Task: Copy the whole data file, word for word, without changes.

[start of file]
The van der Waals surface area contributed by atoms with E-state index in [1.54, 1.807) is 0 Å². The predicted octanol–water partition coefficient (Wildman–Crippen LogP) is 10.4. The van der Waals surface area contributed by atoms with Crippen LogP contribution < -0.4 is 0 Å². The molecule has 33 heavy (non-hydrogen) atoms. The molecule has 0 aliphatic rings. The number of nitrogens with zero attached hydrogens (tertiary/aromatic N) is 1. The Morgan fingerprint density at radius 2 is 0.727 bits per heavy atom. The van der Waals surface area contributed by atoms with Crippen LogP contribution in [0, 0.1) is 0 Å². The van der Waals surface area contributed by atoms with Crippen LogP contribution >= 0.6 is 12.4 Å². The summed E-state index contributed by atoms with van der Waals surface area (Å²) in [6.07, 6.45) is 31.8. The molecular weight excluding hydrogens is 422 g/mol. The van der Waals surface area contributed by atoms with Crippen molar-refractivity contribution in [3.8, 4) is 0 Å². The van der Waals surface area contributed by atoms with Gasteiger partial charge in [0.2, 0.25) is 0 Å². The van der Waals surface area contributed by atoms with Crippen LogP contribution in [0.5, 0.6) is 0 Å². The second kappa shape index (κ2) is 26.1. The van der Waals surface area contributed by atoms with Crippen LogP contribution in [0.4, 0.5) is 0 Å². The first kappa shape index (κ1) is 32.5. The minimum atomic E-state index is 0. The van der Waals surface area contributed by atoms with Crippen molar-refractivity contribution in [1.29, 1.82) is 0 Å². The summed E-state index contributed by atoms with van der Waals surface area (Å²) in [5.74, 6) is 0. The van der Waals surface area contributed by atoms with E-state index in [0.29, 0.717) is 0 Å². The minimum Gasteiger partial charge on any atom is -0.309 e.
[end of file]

The van der Waals surface area contributed by atoms with E-state index in [1.54, 1.807) is 0 Å². The predicted octanol–water partition coefficient (Wildman–Crippen LogP) is 10.4. The van der Waals surface area contributed by atoms with Crippen LogP contribution < -0.4 is 0 Å². The molecule has 33 heavy (non-hydrogen) atoms. The molecule has 0 aliphatic rings. The number of nitrogens with zero attached hydrogens (tertiary/aromatic N) is 1. The Morgan fingerprint density at radius 2 is 0.727 bits per heavy atom. The van der Waals surface area contributed by atoms with Crippen LogP contribution in [0, 0.1) is 0 Å². The van der Waals surface area contributed by atoms with Crippen LogP contribution >= 0.6 is 12.4 Å². The summed E-state index contributed by atoms with van der Waals surface area (Å²) in [6.07, 6.45) is 31.8. The molecular weight excluding hydrogens is 422 g/mol. The van der Waals surface area contributed by atoms with Crippen molar-refractivity contribution in [3.8, 4) is 0 Å². The van der Waals surface area contributed by atoms with Gasteiger partial charge in [0.2, 0.25) is 0 Å². The van der Waals surface area contributed by atoms with Crippen LogP contribution in [0.5, 0.6) is 0 Å². The second kappa shape index (κ2) is 26.1. The van der Waals surface area contributed by atoms with Crippen LogP contribution in [0.4, 0.5) is 0 Å². The first kappa shape index (κ1) is 32.5. The minimum atomic E-state index is 0. The van der Waals surface area contributed by atoms with Crippen molar-refractivity contribution in [1.29, 1.82) is 0 Å². The summed E-state index contributed by atoms with van der Waals surface area (Å²) in [5.74, 6) is 0. The van der Waals surface area contributed by atoms with E-state index in [0.29, 0.717) is 0 Å². The minimum Gasteiger partial charge on any atom is -0.309 e.